Strength through diversity

I came across this article on Forbes on how the army is adopting macs to diversify its platform mix to protect itself.

This is probably the most telling quote:

The Army’s push to use Macs to help protect its computing corps got its start in August 2005, when General Steve Boutelle, the Army’s chief information officer, gave a speech calling for more diversity in the Army’s computer vendors. He argued the approach would both increase competition among military contractors and strengthen its IT defenses.

Along with this one:

Wallington, a division chief in the Army’s office of enterprise information systems, says the military is quietly working to integrate Macintosh computers into its systems to make them harder to hack. That’s because fewer attacks have been designed to infiltrate Mac computers, and adding more Macs to the military’s computer mix makes it tougher to destabilize a group of military computers with a single attack, Wallington says.

Standardizing on a single platform does make sense from an administration point of view, if all your machines are running the same operating system, it makes sense that your administration costs would be less than if they were running multiple operating systems.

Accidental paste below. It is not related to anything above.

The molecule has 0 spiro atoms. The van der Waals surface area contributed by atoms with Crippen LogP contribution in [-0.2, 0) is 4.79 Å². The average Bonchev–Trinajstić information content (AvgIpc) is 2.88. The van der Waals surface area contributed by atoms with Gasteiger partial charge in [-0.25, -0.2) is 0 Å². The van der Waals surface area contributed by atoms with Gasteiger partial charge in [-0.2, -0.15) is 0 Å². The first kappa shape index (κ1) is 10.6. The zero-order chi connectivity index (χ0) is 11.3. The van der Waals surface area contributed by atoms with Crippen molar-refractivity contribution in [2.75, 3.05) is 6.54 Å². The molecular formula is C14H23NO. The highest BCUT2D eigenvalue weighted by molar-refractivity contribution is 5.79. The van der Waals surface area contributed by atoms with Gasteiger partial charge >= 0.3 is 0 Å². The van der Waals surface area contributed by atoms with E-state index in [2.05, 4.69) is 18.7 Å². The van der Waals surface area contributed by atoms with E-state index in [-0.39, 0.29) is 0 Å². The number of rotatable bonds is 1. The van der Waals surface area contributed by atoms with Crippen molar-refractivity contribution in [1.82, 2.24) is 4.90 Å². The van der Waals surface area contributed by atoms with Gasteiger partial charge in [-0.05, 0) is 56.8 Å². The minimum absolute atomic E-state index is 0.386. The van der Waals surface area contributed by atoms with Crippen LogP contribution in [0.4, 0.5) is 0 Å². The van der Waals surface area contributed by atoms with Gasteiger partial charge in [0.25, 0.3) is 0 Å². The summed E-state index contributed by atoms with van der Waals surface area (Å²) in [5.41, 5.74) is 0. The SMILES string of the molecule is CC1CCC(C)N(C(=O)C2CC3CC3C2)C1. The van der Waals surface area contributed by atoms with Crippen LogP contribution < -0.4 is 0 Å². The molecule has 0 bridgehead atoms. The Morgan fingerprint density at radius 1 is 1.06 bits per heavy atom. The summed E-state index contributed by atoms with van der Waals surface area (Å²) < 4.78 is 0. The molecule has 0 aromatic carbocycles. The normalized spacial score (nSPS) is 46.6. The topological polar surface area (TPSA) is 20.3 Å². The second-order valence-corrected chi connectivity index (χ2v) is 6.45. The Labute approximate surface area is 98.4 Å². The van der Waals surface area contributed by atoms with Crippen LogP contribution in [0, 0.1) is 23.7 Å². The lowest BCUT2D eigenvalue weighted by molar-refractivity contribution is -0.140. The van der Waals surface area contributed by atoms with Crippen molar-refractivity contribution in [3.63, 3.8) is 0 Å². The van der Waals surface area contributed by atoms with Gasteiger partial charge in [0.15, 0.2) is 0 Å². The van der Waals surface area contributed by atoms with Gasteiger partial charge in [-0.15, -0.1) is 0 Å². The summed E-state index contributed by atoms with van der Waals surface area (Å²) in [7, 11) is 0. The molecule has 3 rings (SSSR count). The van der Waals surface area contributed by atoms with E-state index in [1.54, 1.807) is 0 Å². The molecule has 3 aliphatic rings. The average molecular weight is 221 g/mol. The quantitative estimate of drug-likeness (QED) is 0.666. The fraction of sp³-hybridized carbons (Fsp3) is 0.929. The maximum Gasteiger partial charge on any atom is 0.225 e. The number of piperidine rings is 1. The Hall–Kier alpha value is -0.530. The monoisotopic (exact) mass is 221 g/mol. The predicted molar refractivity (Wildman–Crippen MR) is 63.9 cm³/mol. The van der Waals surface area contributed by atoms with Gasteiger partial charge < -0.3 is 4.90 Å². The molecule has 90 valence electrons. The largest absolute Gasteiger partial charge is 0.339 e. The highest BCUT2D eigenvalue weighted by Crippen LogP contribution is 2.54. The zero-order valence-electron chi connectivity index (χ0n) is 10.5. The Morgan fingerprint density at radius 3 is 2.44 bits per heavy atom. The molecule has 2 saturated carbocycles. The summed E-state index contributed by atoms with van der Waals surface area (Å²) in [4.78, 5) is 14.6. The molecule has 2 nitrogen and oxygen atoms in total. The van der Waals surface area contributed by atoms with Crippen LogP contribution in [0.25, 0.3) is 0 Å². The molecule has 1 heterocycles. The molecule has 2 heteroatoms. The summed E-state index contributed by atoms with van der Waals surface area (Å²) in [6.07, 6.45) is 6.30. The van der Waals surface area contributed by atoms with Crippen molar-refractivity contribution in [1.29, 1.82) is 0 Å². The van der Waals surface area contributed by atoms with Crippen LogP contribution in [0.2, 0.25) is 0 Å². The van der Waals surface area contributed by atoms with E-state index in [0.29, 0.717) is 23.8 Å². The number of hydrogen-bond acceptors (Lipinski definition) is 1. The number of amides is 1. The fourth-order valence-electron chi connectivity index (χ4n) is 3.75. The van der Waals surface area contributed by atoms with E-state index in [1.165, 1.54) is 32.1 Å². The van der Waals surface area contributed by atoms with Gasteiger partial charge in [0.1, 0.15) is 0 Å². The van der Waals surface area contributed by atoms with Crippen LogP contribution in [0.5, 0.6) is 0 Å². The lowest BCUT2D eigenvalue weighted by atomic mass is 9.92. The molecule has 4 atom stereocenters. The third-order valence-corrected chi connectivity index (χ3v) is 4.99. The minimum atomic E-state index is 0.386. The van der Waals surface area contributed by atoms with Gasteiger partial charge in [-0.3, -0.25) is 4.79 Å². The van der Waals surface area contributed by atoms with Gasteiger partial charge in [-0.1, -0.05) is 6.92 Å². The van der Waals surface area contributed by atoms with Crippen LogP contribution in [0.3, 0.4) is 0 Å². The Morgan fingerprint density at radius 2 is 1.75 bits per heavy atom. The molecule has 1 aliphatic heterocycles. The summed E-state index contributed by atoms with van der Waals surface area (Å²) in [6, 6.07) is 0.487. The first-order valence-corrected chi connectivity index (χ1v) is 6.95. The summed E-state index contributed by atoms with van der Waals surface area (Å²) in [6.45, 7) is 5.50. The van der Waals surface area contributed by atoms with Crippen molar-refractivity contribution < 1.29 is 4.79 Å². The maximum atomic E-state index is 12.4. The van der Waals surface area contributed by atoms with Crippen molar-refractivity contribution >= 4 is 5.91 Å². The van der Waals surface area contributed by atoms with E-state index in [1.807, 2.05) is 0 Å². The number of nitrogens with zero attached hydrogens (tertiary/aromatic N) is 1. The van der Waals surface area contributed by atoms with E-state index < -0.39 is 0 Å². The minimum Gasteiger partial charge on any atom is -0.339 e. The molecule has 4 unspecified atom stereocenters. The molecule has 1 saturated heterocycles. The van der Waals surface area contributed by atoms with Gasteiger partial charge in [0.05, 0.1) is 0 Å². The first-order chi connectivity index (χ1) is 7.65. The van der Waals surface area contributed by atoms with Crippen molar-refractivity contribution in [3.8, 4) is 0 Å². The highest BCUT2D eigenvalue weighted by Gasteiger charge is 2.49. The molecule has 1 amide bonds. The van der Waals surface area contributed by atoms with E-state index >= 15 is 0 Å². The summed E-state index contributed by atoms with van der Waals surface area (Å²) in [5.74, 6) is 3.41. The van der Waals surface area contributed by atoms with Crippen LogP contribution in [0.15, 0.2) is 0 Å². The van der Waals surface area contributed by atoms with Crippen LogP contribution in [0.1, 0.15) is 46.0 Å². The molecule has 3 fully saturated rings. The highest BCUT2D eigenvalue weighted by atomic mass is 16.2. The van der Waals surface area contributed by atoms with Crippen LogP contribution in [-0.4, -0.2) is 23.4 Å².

The flip side of this is that once a chink has been found in the operating system you are using, all your machines are vulnerable. Think of this in biological terms, if all life on earth was vulnerable to the same diseases, then it would easy for any single disease to become extremely dangerous. On the other hand with diversity, no single disease can wipe out all life on earth.

The same goes with your computers, if they running a mix of operating systems, then only part of your computers are vulnerable to any single threat.

Ok, so this is somewhat simplistic, but you get the point. I once attended a very good presentation by Danny Hillis on the subject.

Dig deeper into the biological analogy and you will run into the work of Werner Vogels who, before becoming CTO at Amazon, spent a lot of time looking at what computing could learn from biology.


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